This is why I believe it's naïve and perhaps lazy even of Microsoft to even consider eroding its own hardware ecosystems. 

Xbox Series X next to a PlayStation 5.  (Image credit: Future)

Microsoft wants to have its cake while also eating it. They want to build mobile apps and services like Microsoft Copilot, but by killing Windows Phone, a hardware system it could fully control, they've effectively doomed any chance Copilot might've had at going mainstream with consumers. Google's Gemini A.I. become "the default" on Android, and unless Microsoft does some kind of deal with Apple, some other company or perhaps Apple itself, will become "the default" on iOS. By extension, the same could potentially be true of Microsoft risking its own Xbox ecosystem, handing off control to PlayStation. 

Satya Nadella has expressed regret over the death of Windows Phone in the past, in the context of losing control over these "defaults." People complain when Microsoft sets Bing as the default search on their PC or Microsoft Edge as the default browser, but Apple and Google do exactly the same thing with their phone devices, yet people just accept it. I want to believe that Microsoft has learned from these mistakes when it comes to the Xbox hardware ecosystem. 

Underinvesting in Xbox hardware could eventually see Microsoft come against the same problems with PlayStation. If Sony becomes the defacto "only" option for console gamers, or even enters into a duopoly with Nintendo, Microsoft would once again exclude itself from the decision making on these platforms. Perhaps Sony could one day come out with a credible Call of Duty competitor, and degrade Call of Duty's visibility to promote its own game. Perhaps Nintendo will make a 1:1 Sea of Thieves copy set in the Zelda universe, and also choke visibility of Microsoft's version of it. Perhaps they'd do the same with Minecraft, and so on. Perhaps they'd block users from getting any benefits from Xbox Game Pass via their platforms, or force Microsoft to give up a cut of the revenue in exchange. Perhaps Microsoft Account sign-ins would get blocked, and so on.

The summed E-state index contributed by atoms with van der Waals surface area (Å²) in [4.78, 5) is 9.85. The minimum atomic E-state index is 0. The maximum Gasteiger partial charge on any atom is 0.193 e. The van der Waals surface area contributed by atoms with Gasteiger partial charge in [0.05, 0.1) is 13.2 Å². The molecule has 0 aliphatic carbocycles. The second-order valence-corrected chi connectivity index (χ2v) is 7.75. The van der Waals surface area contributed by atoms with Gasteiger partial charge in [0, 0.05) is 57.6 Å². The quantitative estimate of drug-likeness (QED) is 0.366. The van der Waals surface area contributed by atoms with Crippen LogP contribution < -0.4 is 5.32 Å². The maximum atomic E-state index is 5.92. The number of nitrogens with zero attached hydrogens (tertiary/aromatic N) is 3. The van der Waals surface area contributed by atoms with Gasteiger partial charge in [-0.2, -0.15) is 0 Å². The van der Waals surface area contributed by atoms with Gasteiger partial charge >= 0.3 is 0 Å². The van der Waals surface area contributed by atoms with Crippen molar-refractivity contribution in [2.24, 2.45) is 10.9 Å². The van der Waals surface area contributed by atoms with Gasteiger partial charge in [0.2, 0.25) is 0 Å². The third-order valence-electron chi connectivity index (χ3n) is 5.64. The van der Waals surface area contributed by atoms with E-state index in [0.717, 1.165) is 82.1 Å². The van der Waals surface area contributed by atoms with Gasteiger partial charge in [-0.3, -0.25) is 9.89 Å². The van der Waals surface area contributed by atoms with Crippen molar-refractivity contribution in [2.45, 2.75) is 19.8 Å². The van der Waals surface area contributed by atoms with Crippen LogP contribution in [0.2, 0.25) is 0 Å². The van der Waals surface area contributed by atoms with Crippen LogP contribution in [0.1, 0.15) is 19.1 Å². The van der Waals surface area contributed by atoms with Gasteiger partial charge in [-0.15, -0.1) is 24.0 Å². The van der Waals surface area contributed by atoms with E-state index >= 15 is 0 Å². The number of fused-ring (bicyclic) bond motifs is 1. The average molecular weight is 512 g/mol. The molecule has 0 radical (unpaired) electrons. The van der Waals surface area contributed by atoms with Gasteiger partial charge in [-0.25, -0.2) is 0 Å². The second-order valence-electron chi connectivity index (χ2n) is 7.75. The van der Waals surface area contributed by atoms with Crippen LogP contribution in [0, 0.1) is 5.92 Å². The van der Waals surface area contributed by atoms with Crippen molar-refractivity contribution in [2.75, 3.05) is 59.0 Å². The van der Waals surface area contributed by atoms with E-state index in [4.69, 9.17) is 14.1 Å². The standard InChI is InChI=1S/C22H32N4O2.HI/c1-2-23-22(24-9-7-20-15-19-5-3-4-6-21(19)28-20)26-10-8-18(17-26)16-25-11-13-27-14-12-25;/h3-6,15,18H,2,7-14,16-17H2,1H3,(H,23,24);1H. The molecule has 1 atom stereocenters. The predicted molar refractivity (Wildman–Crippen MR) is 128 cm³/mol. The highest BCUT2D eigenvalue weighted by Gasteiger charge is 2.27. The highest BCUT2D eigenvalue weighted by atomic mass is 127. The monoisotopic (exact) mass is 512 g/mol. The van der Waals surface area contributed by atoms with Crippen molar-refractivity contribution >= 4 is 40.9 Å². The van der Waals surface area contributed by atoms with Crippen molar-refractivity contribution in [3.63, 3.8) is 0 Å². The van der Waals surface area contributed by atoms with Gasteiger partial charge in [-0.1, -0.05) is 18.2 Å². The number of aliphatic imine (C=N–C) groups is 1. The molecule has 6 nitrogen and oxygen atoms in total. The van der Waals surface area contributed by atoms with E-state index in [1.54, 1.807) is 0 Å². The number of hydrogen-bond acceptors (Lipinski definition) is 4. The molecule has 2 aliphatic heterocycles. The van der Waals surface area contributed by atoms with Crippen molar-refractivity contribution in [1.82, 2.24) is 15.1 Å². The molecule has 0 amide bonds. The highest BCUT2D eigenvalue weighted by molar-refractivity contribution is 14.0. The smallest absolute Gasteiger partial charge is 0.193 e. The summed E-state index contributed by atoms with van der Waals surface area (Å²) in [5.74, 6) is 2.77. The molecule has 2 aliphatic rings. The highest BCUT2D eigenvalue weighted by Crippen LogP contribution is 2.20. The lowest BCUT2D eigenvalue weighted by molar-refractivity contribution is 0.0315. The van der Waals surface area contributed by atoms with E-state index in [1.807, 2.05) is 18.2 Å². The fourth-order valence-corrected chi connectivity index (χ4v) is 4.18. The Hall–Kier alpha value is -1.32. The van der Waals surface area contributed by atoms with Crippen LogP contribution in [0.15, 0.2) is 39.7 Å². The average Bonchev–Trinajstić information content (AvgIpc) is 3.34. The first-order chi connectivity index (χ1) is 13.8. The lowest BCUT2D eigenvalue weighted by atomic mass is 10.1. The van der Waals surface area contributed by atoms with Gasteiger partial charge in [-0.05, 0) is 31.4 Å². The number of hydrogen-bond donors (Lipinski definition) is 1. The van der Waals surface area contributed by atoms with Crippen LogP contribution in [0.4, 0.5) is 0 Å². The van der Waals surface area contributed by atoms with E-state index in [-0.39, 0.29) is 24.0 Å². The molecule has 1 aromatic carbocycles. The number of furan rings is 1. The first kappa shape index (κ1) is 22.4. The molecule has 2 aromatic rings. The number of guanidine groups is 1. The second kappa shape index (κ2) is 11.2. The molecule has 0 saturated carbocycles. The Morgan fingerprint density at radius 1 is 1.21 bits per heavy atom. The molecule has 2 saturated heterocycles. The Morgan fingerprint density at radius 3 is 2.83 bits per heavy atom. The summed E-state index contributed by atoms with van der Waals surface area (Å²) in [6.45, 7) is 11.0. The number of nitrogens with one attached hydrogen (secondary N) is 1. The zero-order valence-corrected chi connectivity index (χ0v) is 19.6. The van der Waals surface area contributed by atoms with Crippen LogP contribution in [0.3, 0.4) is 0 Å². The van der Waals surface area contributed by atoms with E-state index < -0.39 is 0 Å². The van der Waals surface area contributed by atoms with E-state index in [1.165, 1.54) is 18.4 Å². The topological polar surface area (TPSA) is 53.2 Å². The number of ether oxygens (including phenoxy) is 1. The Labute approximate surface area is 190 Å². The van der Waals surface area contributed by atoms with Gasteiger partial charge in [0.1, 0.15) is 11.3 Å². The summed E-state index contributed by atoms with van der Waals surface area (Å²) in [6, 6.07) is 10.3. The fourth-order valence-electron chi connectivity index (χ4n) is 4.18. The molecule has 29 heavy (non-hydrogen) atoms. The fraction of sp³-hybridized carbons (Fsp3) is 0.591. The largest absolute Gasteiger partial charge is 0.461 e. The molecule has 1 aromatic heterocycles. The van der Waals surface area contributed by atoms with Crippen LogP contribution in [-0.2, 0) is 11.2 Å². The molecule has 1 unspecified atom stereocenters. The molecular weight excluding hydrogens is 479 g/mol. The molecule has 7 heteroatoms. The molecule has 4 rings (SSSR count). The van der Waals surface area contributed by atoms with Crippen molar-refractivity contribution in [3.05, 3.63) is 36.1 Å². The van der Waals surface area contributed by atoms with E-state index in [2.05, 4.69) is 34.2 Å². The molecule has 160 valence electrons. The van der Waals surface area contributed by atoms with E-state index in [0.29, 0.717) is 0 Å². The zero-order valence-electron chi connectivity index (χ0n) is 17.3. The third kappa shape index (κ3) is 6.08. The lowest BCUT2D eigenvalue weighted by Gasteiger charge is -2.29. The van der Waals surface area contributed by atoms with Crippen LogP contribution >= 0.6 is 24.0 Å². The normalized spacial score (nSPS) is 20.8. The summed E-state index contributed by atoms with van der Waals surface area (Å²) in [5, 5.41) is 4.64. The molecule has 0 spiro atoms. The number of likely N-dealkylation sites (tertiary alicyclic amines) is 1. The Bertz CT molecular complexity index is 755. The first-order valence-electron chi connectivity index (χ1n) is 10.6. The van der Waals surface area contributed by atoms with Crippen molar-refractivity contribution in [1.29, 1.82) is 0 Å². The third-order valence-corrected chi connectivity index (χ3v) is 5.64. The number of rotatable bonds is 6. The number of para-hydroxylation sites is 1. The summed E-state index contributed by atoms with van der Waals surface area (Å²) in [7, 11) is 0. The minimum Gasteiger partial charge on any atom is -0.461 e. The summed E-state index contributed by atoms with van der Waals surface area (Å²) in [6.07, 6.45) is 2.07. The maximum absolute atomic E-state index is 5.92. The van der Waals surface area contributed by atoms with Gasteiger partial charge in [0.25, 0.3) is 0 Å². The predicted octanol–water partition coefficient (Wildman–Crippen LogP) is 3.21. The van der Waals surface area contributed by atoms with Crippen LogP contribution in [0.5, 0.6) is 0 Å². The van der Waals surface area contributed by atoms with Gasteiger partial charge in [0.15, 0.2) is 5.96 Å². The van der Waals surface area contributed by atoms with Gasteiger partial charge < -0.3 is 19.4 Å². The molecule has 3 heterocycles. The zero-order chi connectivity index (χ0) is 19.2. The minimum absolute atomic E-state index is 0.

We know from Microsoft's dealings with Apple and Google that platform holders will bend their own rules to exclude the competition if they see them as a threat. It would be incredibly naïve of Microsoft to think that life would be plain sailing if it ditched its commitments to its own hardware ecosystem — and I want to believe they've learned from their past mistakes in this area. Sarah Bond's loud commitments to future Xbox hardware, and Phil Spencer's teasing "likes" of Xbox handheld tweets certainly hint that Microsoft wants to maintain its own platform as well. 

Xbox fans have been waiting a long time for consistency

(Image credit: Windows Central)